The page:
Capitalists poised to strike down Soviets’ great biodiversity repository

Next Wednesday, August 11, 2010, a Russian court will decide the fate of the world-renowned Pavlovsk Experimental Station outside St. Petersburg, Russia. The station is the world’s largest collection of fruit and berries and is run by the Russian Institute of Plant Industry. According to the Independent, June 26, 2010, the collection consists of  “more than 4,000 varieties of fruits and berries, including more than 100 examples each of gooseberries, raspberries, and cherries, and almost 1,000 types of strawberries from 40 countries, from which most modern commercially-grown varieties are derived.” 90% of the species raised at this station are found no where else in the world.

The land on which the station operates has been handed over to the Russian Housing Development Foundation, a state agency set up in 2008 to sell public land to private developers to construct residential units. While the station itself is under threat of imminent destruction by the forces of real estate capitalists, the founder of the station, eminent biologist Nikolai I. Vavilov, was undone by the antiscience ideology of the Stalinist state. Vavilov developed the theory of “center of origin” of domesticated plants, and in the course of his researches, he organized a series of botanical-agronomic expeditions, collected seeds from every corner of the globe, and created in Leningrad the world’s largest collection of plant seeds. The Pavolovsk Pavlovsk station is one of 11 facilities he established. Over the course of his career, he amassed a collection of 200,000 plant seeds from throughout the Soviet Union, and other places around the world. The collection near Petersburg was considered so valuable by Vavilov and his staff that it was preserved through the great starvation during the seige of Leningrad by the Nazi army, which lasted for more than two years. At least one staff member died of starvation amidst the great abundance of seed and grain contained in the collection.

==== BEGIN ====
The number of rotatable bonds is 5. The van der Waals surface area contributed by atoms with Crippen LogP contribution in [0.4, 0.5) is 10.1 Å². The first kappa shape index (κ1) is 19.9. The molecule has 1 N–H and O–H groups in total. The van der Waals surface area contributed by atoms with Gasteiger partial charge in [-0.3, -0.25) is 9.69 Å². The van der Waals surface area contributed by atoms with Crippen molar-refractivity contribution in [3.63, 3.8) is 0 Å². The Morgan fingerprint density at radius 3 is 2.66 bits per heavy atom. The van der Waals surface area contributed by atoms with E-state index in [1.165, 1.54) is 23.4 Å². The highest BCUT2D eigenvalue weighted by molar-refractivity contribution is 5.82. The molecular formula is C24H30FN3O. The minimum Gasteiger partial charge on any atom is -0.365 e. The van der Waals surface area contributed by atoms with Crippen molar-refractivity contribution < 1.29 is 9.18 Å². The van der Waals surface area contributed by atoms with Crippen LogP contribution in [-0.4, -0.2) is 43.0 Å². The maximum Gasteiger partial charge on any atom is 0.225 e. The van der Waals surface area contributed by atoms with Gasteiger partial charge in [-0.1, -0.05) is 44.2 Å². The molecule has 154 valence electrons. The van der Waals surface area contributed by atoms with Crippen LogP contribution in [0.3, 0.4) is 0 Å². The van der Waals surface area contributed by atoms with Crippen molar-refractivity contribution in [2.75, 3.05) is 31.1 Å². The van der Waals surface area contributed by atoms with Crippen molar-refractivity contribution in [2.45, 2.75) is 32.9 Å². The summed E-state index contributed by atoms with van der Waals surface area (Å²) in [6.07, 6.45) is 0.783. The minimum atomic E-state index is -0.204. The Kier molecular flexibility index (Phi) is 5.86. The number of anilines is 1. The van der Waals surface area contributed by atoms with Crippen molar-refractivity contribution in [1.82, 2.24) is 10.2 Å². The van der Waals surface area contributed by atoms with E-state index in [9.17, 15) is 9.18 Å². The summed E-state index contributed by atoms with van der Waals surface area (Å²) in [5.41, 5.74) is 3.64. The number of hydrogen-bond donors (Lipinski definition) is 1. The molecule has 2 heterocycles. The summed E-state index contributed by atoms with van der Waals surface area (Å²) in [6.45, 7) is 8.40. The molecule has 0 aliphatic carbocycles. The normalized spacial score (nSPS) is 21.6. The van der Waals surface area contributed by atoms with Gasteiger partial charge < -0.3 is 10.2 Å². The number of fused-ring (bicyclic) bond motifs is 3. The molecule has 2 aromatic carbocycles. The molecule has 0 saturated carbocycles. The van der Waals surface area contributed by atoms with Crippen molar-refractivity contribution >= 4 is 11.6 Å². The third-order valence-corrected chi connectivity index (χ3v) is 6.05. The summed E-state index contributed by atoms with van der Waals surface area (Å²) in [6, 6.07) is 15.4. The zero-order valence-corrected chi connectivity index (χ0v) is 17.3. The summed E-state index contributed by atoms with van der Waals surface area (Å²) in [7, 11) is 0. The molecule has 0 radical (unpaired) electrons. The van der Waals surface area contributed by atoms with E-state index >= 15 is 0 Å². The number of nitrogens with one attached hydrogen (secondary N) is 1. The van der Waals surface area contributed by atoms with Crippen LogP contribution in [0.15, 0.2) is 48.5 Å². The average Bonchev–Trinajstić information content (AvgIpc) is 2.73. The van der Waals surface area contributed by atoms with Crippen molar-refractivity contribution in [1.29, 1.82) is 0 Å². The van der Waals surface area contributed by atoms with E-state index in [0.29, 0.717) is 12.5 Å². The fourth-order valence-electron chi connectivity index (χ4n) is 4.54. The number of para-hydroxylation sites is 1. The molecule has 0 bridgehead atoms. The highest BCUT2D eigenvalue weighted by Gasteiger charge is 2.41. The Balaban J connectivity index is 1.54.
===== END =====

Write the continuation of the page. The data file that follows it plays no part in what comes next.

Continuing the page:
N.I. Vavilov at the Pavlovsk Experimental Station in 1927, a year after it was founded.

Vavilov was a Mendellian and refused to renounce the scientific basis of genetics even after the fraudster Trofim Lysenko convinced Stalin of the Soviet Realist truth of heritability of environmentally acquired characteristics. When Vavilov refused to accept Lysenkoism, he was arrested and sent to a labor camp, where he died in 1943.

And now one of the jewels of his collection, and one that was saved through pure patriotisms during one of the grimmest tests ever conducted on human will, is now in peril, not from Stalinist obscurantism but from capitalist greed.

“It is a bitter irony that the single most deliberately destructive act against crop diversity, at least in my lifetime, could be about to happen in Russia of all places—the country that invented the modern seed bank,” said Cary Fowler of the Global Crop Diversity Trust, which aims to ensure the conservation and availability of crop diversity for food security worldwide and supports the operations of the Svalbard Global Seed Vault in the Arctic Circle, according to a release in today’s EurekAlert!

“This is such a valuable collection that we can’t afford to lose it,” said Simon Linington, deputy head of the Millennium Seed Bank, which is based at Wakehurst Place in Sussex. “It is important that it is saved in one way or another, even if that means moving it.” (quoted in the Independent article above.)

But apparently there will be no time to move it, if the court rules for the development authority. According to a release at EurekAlert!: “As Pavlovsk is predominantly a field collection, it cannot simply be moved. Fowler and other experts estimate that even if another site were available nearby—and there is not one—it would take many years to relocate. There are efforts underway to craft an emergency relocation plan, but technical and logistical challenges make it unlikely that more than a small fraction of the collection could be transferred. For example, the most suitable sites for relocation are likely outside of Russia, raising complicated legal questions and quarantine issues that accompany any effort to move plant materials across national borders.”